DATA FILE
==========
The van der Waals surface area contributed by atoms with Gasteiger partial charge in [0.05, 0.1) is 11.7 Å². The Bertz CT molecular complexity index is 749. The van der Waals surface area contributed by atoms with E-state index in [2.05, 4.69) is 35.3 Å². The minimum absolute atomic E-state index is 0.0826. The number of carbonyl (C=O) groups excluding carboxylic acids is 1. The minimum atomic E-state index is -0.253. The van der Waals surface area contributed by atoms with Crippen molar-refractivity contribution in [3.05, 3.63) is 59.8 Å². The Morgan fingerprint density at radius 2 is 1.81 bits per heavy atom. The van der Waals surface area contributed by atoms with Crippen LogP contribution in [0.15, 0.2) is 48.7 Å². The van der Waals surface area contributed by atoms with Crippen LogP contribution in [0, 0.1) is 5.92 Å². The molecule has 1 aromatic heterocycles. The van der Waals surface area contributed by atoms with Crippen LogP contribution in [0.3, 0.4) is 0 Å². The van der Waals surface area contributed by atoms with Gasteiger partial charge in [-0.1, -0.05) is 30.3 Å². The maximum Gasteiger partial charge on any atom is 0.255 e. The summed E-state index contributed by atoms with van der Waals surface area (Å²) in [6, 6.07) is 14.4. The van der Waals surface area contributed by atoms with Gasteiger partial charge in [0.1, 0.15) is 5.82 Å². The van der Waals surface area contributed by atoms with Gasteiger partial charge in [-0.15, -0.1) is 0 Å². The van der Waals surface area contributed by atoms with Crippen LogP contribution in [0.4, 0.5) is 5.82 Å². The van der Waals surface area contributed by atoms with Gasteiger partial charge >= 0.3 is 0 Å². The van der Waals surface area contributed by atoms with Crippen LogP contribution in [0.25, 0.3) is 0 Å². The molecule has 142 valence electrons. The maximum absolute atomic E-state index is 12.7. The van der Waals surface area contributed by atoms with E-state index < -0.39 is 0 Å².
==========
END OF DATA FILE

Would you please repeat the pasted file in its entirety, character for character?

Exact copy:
The van der Waals surface area contributed by atoms with Gasteiger partial charge in [0.05, 0.1) is 11.7 Å². The Bertz CT molecular complexity index is 749. The van der Waals surface area contributed by atoms with E-state index in [2.05, 4.69) is 35.3 Å². The minimum absolute atomic E-state index is 0.0826. The number of carbonyl (C=O) groups excluding carboxylic acids is 1. The minimum atomic E-state index is -0.253. The van der Waals surface area contributed by atoms with Crippen molar-refractivity contribution in [3.05, 3.63) is 59.8 Å². The Morgan fingerprint density at radius 2 is 1.81 bits per heavy atom. The van der Waals surface area contributed by atoms with Crippen LogP contribution in [0.15, 0.2) is 48.7 Å². The van der Waals surface area contributed by atoms with Crippen LogP contribution in [0, 0.1) is 5.92 Å². The molecule has 1 aromatic heterocycles. The van der Waals surface area contributed by atoms with Crippen LogP contribution in [0.3, 0.4) is 0 Å². The van der Waals surface area contributed by atoms with Gasteiger partial charge in [-0.1, -0.05) is 30.3 Å². The maximum Gasteiger partial charge on any atom is 0.255 e. The summed E-state index contributed by atoms with van der Waals surface area (Å²) in [6, 6.07) is 14.4. The van der Waals surface area contributed by atoms with Gasteiger partial charge in [0.1, 0.15) is 5.82 Å². The van der Waals surface area contributed by atoms with Gasteiger partial charge in [-0.15, -0.1) is 0 Å². The van der Waals surface area contributed by atoms with Crippen LogP contribution in [0.4, 0.5) is 5.82 Å². The van der Waals surface area contributed by atoms with Gasteiger partial charge >= 0.3 is 0 Å². The van der Waals surface area contributed by atoms with Crippen LogP contribution in [0.25, 0.3) is 0 Å². The molecule has 142 valence electrons. The maximum absolute atomic E-state index is 12.7. The van der Waals surface area contributed by atoms with E-state index < -0.39 is 0 Å².